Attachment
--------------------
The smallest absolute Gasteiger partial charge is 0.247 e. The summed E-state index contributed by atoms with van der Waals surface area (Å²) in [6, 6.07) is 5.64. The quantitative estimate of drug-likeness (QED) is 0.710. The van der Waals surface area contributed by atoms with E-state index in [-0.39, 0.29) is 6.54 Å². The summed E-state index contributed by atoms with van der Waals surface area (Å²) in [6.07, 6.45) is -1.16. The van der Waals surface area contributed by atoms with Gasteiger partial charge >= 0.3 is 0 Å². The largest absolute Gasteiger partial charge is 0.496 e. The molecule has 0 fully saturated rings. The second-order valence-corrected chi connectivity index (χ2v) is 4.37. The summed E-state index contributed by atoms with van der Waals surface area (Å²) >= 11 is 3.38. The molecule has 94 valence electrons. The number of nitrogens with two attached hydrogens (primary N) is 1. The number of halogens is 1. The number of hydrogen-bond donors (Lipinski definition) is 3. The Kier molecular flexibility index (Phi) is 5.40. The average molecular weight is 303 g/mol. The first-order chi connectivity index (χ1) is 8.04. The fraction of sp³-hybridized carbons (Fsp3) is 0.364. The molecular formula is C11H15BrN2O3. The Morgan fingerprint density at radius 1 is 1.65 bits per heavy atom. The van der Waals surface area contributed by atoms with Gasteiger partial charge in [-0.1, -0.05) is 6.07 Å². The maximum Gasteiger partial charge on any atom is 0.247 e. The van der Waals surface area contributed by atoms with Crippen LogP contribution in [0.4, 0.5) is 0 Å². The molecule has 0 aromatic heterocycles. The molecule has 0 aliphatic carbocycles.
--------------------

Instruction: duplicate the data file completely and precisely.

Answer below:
The smallest absolute Gasteiger partial charge is 0.247 e. The summed E-state index contributed by atoms with van der Waals surface area (Å²) in [6, 6.07) is 5.64. The quantitative estimate of drug-likeness (QED) is 0.710. The van der Waals surface area contributed by atoms with E-state index in [-0.39, 0.29) is 6.54 Å². The summed E-state index contributed by atoms with van der Waals surface area (Å²) in [6.07, 6.45) is -1.16. The van der Waals surface area contributed by atoms with Gasteiger partial charge >= 0.3 is 0 Å². The largest absolute Gasteiger partial charge is 0.496 e. The molecule has 0 fully saturated rings. The second-order valence-corrected chi connectivity index (χ2v) is 4.37. The summed E-state index contributed by atoms with van der Waals surface area (Å²) >= 11 is 3.38. The molecule has 94 valence electrons. The number of nitrogens with two attached hydrogens (primary N) is 1. The number of halogens is 1. The number of hydrogen-bond donors (Lipinski definition) is 3. The Kier molecular flexibility index (Phi) is 5.40. The average molecular weight is 303 g/mol. The first-order chi connectivity index (χ1) is 8.04. The fraction of sp³-hybridized carbons (Fsp3) is 0.364. The molecular formula is C11H15BrN2O3. The Morgan fingerprint density at radius 1 is 1.65 bits per heavy atom. The van der Waals surface area contributed by atoms with Gasteiger partial charge in [-0.1, -0.05) is 6.07 Å². The maximum Gasteiger partial charge on any atom is 0.247 e. The van der Waals surface area contributed by atoms with Crippen LogP contribution in [0.4, 0.5) is 0 Å². The molecule has 0 aromatic heterocycles. The molecule has 0 aliphatic carbocycles.